Debt and Health

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Information about Debt and Health

Published on April 13, 2008

Author: Ming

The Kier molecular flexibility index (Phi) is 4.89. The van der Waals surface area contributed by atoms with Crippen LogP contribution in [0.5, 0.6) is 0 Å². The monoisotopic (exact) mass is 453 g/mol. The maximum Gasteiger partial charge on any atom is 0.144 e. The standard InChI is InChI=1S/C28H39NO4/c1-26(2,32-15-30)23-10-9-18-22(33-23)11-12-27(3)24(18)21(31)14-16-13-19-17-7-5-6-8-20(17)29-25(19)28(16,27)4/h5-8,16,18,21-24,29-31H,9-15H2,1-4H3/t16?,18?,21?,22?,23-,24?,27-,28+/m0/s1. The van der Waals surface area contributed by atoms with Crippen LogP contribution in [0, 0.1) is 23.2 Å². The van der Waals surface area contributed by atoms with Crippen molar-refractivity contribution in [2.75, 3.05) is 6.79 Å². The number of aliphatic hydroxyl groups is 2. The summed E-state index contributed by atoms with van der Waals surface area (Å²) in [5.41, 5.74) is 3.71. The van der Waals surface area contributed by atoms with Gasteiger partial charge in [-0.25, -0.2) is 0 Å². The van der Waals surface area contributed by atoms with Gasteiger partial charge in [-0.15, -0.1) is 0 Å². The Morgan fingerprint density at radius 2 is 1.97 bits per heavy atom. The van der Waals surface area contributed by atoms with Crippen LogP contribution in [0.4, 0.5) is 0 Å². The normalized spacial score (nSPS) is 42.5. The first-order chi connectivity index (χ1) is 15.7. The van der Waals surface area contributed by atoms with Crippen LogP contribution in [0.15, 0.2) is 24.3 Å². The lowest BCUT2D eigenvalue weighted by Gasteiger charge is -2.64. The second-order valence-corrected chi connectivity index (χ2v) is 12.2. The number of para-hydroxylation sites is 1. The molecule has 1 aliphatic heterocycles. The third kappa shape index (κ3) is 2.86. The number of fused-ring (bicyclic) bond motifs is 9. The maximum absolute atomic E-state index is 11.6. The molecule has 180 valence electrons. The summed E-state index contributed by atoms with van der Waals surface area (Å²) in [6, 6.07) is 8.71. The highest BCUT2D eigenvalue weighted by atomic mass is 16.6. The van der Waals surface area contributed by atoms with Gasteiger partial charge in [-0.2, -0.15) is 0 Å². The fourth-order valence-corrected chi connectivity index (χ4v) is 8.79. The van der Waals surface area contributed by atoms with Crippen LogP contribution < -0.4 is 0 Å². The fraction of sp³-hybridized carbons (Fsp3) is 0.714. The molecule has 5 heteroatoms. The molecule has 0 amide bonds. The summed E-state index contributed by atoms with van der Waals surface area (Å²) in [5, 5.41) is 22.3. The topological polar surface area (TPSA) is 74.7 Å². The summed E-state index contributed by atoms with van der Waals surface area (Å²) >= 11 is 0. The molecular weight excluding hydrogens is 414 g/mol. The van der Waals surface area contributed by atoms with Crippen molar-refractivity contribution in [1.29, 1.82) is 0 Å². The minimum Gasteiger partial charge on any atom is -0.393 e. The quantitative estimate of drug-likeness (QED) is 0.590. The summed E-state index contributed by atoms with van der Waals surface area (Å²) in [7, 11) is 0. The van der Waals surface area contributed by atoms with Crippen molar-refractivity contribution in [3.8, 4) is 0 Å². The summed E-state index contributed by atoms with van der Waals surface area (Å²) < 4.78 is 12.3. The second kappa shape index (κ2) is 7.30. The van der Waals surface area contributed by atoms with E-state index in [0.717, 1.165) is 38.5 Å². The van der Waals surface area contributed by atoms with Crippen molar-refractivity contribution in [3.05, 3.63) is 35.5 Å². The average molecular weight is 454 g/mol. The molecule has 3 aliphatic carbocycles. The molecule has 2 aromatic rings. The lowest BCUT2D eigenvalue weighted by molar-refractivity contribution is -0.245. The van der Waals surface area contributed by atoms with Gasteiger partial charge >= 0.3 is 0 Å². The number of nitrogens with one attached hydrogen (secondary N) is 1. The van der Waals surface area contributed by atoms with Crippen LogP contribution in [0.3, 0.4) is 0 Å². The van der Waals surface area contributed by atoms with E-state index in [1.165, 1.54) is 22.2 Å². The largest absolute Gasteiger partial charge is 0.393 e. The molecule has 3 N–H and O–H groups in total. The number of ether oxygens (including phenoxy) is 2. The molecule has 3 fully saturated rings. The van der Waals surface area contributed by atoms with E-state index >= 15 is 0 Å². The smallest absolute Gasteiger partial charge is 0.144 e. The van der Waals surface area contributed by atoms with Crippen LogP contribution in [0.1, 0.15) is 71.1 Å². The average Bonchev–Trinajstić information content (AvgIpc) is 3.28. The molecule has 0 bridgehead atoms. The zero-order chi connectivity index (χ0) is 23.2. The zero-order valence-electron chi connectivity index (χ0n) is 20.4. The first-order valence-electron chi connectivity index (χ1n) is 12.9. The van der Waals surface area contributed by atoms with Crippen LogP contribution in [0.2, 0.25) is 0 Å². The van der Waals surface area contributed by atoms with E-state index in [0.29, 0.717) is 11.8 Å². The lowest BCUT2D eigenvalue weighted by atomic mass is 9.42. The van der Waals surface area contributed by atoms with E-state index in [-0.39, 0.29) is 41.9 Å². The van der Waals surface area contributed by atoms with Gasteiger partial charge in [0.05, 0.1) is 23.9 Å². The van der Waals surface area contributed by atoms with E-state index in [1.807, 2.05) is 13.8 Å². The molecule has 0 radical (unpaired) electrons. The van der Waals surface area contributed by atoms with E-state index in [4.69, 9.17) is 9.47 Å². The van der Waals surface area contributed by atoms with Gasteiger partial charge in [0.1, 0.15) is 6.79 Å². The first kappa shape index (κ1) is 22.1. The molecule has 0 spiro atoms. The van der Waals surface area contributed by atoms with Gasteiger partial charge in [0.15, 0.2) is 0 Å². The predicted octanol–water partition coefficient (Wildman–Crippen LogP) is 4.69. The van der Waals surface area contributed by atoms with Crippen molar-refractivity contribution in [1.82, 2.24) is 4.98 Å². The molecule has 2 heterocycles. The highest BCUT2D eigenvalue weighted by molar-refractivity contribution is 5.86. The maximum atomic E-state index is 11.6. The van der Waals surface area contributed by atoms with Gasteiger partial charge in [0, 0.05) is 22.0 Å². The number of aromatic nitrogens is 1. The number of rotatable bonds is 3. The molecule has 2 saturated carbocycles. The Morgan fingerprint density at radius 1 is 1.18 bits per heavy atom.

Debt and Health:  Debt and Health The Debt Crisis, Structural Adjustment & Global Health Impacts Outline:  Outline History of Debt Crisis Structural Adjustment and the IMF Health Impacts Hurricane Mitch: A Nicaraguan case Study 1944: Bretton Woods:  1944: Bretton Woods Post WWII: US and Europe - Pre-war isolationism and depression - Post war economic instability and stagnancy US and UK most powerful leaders meet to create “A New Set of Rules for Global economy” “ A golden Age of Capitalism” Robbins (2004) Slide4:  Keynesian policy aimed to: Stimulate the global economy - Promote international trade Address growing worker discontent By: Reconstruction and development Government regulation of markets: An Interventionist State Welfare system for workforce Pegged Exchange Rates Fix $35 to 1 oz Gold Creation of GATT, World Bank…and the IMF Stage 1: The break down of the $-Gold system:  Stage 1: The break down of the $-Gold system 1973 Nixon abandons the $-Gold system for generalized system of floating exchange rates Why? A Growing US deficit ($3.5 billion) Declining competitiveness in international manufacturing markets New social justice political movements driving up wage demands and … - Spiraling cost of Cold War and Vietnam Nixon does not want to raise taxes to fund an unpopular conflict… :  - Spiraling cost of Cold War and Vietnam Nixon does not want to raise taxes to fund an unpopular conflict… The mint prints $$$’s -- no longer regulated by gold standard More $’s in circulation value of $ falls Cost of US exports falls Cost of foreign imports to US rises Global economy now structured around the dollar Slide7:  Reckless Inflationary Action!! Everyday prices and wages could not rise with inflation Gold becomes just like any other commodity - value determined by market Challenging this policy risks destabilizing institutional system of global economy and Cold War security system Other countries quickly followed suit and float currencies Stage 2: The Oil Crisis 1973-74:  Stage 2: The Oil Crisis 1973-74 OPEC: The Organization of the Petroleum Exporting Countries peg oil prices to $ so affected by this devaluation They form a cartel to: - regulate and restrict production of oil - create set price of oil Oil prices rise 3-4 times!! Related price hikes throughout economy Slide9:  Huge profits created as “petrodollars” Invested in EU Banks as “Eurodollars” Some used to purchase US debt in form of bonds US IOU’s flooding market and interest rates falling = lots of $$$$$$’s in banking system… Stage 3: Loans, Loans, loans:  Stage 3: Loans, Loans, loans “Peripheral”/”Developing” countries encouraged to borrow Why? - Interest rates are low (so many $$$’s to lend) - Greater devaluation of “soft” currencies with global inflation so need $$’s to buy foreign goods - oil prices so need $$’s to buy oil - Ideological pressure from US to promote capitalism and contain communism through economic stability and economic growth (and use of Western backed dictators). Allows US to print dollars to pay for it’s oil. - Legacy of mono-export commodity = economies vulnerable to global recession and declining export commodity values eg coffee and tin Slide11:  BUT: Some $$$’s misused or lost to corrupt (and often Western backed) leaders Irresponsibly lent by major banks Investment in vulnerable mono-crop commodities like coffee and large wasteful “development” projects Stage 4: Economic restructuring in the US:  Stage 4: Economic restructuring in the US Late 1970’s Carter administration tightens US monetary policy ‘Volker Shock’ ends inflationary and devaluation policies, and tightens credit Value of $ stabilized Interest rates increased Impact globally… Slide13:  -Rising global interest rates -Rising value of $ -Continuing devaluation of “soft” currencies -Lowering values of primary commodities Money owed by countries like Nicaragua dramatically increases Stage 5: Default:  Stage 5: Default 1982 Mexico defaults on debt Why? - Payment in hard stable currency - Low export values - Escalating compound interest rates Emergence of the Debt Crisis Many countries follow… …Threat to international banking system The Debt Trap:  The Debt Trap Many nations have already paid back their original debt but compound interest made repayment impossible eg Nigeria borrowed $5 billion, paid $16 billion to date and still owes $32 billion! Africa pays $10 billion /yr in debt – 4 x budget for health and education! "Debt is tearing down schools, clinics and hospitals and the effects are no less devastating than war." Dr. Adebayo Adedeji from the African Center for Development Strategy 1983-1989 $165 trillion more from periphery to core than received Emerging Role of The IMF:  Emerging Role of The IMF Private banks will no longer lend money Enter: The IMF and WB with new short term refinancing loans IMF: Neo-liberal institution - Belief in free-markets, export-led growth, minimal government regulation… So, loans come with conditionalities known as Structural Adjustment Policies (SAP’s) = Macro-economic packages which developing countries like Nicaragua must comply with before they can receive resources and loans and include IMF argue that through these policies countries will progress towards western model of efficiency, modernity and development through Privatization, Liberalization and Economic stabilization Structural Adjustment Policies :  Structural Adjustment Policies Increase Exports - Currency devaluation - Relax barriers to foreign direct investment - Deregulating of financial markets - Reduce/ freeze wages Privatize public sector - “Free Market Rules” - Liberalization of interest rates - Liberalize prices on everyday goods and services  - End to targeted subsidies for small business and agriculture Aim to lower inflation and stimulate growth in the economy Slide18:  Substantial cuts in public spending Large-scale public sector lay-offs Reduce social expenditures including health and education Impacts of Structural Adjustment -World Bank report 2000:  Impacts of Structural Adjustment -World Bank report 2000 In 40% countries per capita income failed to grow or shrank In 25% countries share of population living in absolute poverty increased In 23% countries life expectancy declined Income gap rose dramatically Nicaragua:  Nicaragua Debt and Structural Adjustment 1979: The Revolutionary Sandinista government inherits a war-torn country with an an estimated $1.6 billion debt from the corrupt Somoza dictatorship 50, 000 Nicaraguans killed 120, 000 fled to neighboring countries 600, 000 homeless 70% of population, no access to healthcare Restructuring of Health:  Restructuring of Health Government attempts to reconstruct the decimated economy and address the huge social and economic inequalities, providing subsidies for basic foodstuffs and healthcare Primary health care capacity from less than 200 to over 800 staffed units expanding healthcare access to 70% of population IMR reduced from 80/1000 Pre revolution to 50/1000 at the end of the 1980’s At War with the Contras:  At War with the Contras US under Reagan imposes embargo and funds Contras in a covert war against the new government The costs of the war, amplified by natural disasters and policy blunders, prompt the government to acquire new loans - mainly from sympathetic socialist countries …The fighting continues Structural Adjustment:  Structural Adjustment In 1990, The Sandinista government is ousted and Violetta Chamorro takes office Nicaragua is now the most indebted economy in the world (Esquivel et al, 2001) with and external debt of more than 6 times its GNP and more than 5 times its total exports (Gibson, 1996) Chamorro takes on a new IMF approved loan on condition that she will implement major neo-liberal structural adjustment policies including; - Privatization - Fiscal austerity (i.e. cut government spending) - Tight monetary policies - Reversal of land reforms The Impacts :  The Impacts By 1993: > half of Nicaraguans lived below the poverty line 25% living in ‘extreme’ poverty (World Bank, 2000) User fees introduced for education -Enrolment for primary school children dropped by 25% with the introduction of registration fees and stipends (Curtis, 1998) User fees introduced for health care - 1992-1996: Real health spending declines by over 12% - Decline in investment in preventative care including diagnostic services - Incidence of malaria rises 1995-1997 = 3 times rate of 1980-1990 (Birn et al, 2000) Hurricane Mitch:  Hurricane Mitch October 1998, Hurricane Mitch, the 4th most powerful Atlantic hurricane of the 20th century, sweeps through Nicaragua and Honduras. 3,332 Nicaraguans are reported killed or missing. 1 million Nicaraguans (22% of population) reported directly harmed $1.5 billion of damage Reactions:  Reactions ‘I suppose I should be grateful to be alive. After all, so many died during the hurricane. But I can’t help wondering how many lives could have been spared if Nicaragua wasn’t so poor, and if the government had not delayed in taking action’ Rosario, Hurricane Survivor ‘..while multilateral aid might alleviate some of the immediate impact of the natural disaster for victims, it is generally not aimed at minimizing the adverse impact of future natural disasters (e.g. by installing early detection warning systems; building stable housing and buildings; relocating victims to safer land)’ Metoyer (2001: 402) Health Impacts of Hurricane Mitch: A ‘Political Ecology’ Framework:  Health Impacts of Hurricane Mitch: A ‘Political Ecology’ Framework Health Experience ‘Physical Environment’ ‘Social Environment’ Political Cultural Economic Topology Vegetation Climate